Immune modulation mechanism mediated by poxvirus IL-18 binding protein

Project: Research projectResearch Project

Description

DESCRIPTION (provided by applicant): Pathogenic poxviruses such as variola virus and monkeypox virus pose a dangerous threat to today's largely unimmunized population, while attenuated poxviruses hold great promise as vaccine vectors. The need for both anti-poxvirus therapies and better poxvirus-based vaccines demands a deeper understanding of how poxviruses modulate the host immune responses. The focus of this proposal is on a potent interleukin-18 (IL- 18) inhibitor that is secreted by a wide variety of poxviruses, including variola virus, monkeypox virus and vaccinia virus. IL-18 is a pleiotropic cytokine that enhances both the innate and acquired immunity [1, 2]. It protects against microbial infection and tumors in murine models. Many poxviruses express an IL-18 binding protein (IL-18BP) that binds to IL-18 with high affinity and inhibits IL-18 mediated immune responses [3-5]. The central hypotheses behind this proposal are that poxvirus IL-18BP greatly affects poxvirus pathogenicity and immunogenicity and that a comprehensive understanding of IL-18BP functioning mechanism and in vivo effects will lead to new therapies for poxvirus diseases and better poxvirus- based vaccines. Our specific aims are: 1. To further determine the molecular mechanism by which IL-18BP binds and inhibits IL-18. A detailed understanding of the specific interactions between IL-18, IL-18BP and IL-18 receptor at the molecular level will greatly benefit the development of specific inhibitors against IL-18BP and IL-18 for the treatment of infectious and inflammatory diseases. 2. To develop inhibitors against poxvirus IL-18BP and evaluate the effects of these inhibitors at reducing poxvirus pathogenicity. To determine the spatial requirement of poxvirus IL-18BP in poxvirus pathogenesis. 3. To determine the role of IL-18BP in immunogenicity of poxvirus-based vaccine. This will allow a better understanding of the role of IL-18 in the development of protective immune responses and facilitate the development of a safer and more immunogenic vaccine vector. PUBLIC HEALTH RELEVANCE: The need for both anti-poxvirus therapies and better poxvirus-based vaccines demands a deeper understanding of how poxviruses modulate the host immune responses. The focus of this proposal is on a potent interleukin-18 (IL-18) inhibitor that is secreted by a wide variety of poxviruses, including variola virus, monkeypox virus and vaccinia virus. A comprehensive understanding of IL-18BP functioning mechanism and in vivo effects will lead to new therapies for poxvirus diseases and better poxvirus-based vaccines.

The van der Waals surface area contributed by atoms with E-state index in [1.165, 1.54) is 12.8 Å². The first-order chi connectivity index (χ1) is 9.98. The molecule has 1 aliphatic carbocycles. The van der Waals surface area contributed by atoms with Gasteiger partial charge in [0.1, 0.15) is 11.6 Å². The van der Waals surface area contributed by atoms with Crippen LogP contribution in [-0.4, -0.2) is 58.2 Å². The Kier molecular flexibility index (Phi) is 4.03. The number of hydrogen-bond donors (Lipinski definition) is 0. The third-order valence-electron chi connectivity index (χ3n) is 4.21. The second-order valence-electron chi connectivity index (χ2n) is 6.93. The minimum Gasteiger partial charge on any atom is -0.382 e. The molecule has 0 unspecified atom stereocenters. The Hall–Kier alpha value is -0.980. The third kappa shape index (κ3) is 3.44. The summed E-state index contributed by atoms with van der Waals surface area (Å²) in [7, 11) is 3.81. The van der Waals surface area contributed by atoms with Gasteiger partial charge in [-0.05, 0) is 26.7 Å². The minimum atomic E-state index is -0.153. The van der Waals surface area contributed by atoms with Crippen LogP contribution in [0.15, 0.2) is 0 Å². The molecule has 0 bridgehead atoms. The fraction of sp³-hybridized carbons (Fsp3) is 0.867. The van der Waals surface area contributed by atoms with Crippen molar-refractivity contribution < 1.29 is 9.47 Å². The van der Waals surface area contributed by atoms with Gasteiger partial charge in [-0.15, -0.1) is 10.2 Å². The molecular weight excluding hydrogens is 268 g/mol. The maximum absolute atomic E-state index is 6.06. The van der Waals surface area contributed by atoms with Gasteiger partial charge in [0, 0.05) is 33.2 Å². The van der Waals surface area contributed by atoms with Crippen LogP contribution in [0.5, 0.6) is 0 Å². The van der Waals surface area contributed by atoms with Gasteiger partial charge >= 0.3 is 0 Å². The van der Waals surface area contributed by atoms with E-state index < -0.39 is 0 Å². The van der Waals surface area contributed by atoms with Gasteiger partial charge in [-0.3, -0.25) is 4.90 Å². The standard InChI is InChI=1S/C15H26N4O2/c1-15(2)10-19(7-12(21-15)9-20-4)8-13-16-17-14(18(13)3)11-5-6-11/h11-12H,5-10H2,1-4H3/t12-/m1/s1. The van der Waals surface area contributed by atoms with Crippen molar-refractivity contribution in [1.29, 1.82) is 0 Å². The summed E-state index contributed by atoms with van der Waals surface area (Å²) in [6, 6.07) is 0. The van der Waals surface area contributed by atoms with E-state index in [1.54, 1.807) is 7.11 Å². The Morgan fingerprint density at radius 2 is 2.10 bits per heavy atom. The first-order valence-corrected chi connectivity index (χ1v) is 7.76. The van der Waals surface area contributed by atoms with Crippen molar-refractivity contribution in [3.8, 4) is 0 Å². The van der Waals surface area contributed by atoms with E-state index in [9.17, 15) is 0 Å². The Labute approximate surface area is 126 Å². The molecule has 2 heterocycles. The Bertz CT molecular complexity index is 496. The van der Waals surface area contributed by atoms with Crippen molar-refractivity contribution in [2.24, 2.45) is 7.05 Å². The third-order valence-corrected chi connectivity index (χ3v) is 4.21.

StatusActive
Effective start/end date9/24/083/31/19

Funding

  • National Institutes of Health: $371,669.00
  • National Institutes of Health: $334,125.00
  • National Institutes of Health: $79,627.00
  • National Institutes of Health: $334,125.00
  • National Institutes of Health: $333,000.00
  • National Institutes of Health: $330,784.00
  • National Institutes of Health: $384,044.00

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Poxviridae
Interleukin-18
Immune Evasion
Vaccines
Monkeypox virus
Antiviral Agents
Variola virus
interleukin-18 binding protein
Vaccinia virus

Keywords

  • Medicine(all)
  • Immunology and Microbiology(all)